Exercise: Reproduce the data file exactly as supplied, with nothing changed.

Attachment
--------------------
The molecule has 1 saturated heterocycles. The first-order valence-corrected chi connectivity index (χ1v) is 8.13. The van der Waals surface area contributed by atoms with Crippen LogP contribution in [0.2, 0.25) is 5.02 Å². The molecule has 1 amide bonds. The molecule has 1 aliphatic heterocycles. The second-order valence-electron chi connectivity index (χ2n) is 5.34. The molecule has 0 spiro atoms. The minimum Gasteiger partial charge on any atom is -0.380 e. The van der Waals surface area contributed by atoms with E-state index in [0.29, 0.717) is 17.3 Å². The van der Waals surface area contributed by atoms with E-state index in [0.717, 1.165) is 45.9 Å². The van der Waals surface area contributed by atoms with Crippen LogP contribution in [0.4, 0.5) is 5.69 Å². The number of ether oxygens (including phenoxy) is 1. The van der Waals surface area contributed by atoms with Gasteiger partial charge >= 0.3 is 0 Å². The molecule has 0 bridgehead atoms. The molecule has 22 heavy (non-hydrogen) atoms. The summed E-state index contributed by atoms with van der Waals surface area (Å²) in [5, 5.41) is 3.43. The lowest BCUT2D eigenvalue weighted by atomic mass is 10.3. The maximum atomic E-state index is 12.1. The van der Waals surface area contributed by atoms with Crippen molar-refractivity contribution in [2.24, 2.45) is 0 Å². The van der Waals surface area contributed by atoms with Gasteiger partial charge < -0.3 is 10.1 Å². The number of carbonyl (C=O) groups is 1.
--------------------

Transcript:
The molecule has 1 saturated heterocycles. The first-order valence-corrected chi connectivity index (χ1v) is 8.13. The van der Waals surface area contributed by atoms with Crippen LogP contribution in [0.2, 0.25) is 5.02 Å². The molecule has 1 amide bonds. The molecule has 1 aliphatic heterocycles. The second-order valence-electron chi connectivity index (χ2n) is 5.34. The molecule has 0 spiro atoms. The minimum Gasteiger partial charge on any atom is -0.380 e. The van der Waals surface area contributed by atoms with E-state index in [0.29, 0.717) is 17.3 Å². The van der Waals surface area contributed by atoms with E-state index in [0.717, 1.165) is 45.9 Å². The van der Waals surface area contributed by atoms with Crippen LogP contribution in [0.4, 0.5) is 5.69 Å². The number of ether oxygens (including phenoxy) is 1. The van der Waals surface area contributed by atoms with Gasteiger partial charge >= 0.3 is 0 Å². The molecule has 0 bridgehead atoms. The molecule has 22 heavy (non-hydrogen) atoms. The summed E-state index contributed by atoms with van der Waals surface area (Å²) in [5, 5.41) is 3.43. The lowest BCUT2D eigenvalue weighted by atomic mass is 10.3. The maximum atomic E-state index is 12.1. The van der Waals surface area contributed by atoms with Crippen molar-refractivity contribution in [2.24, 2.45) is 0 Å². The van der Waals surface area contributed by atoms with Gasteiger partial charge < -0.3 is 10.1 Å². The number of carbonyl (C=O) groups is 1.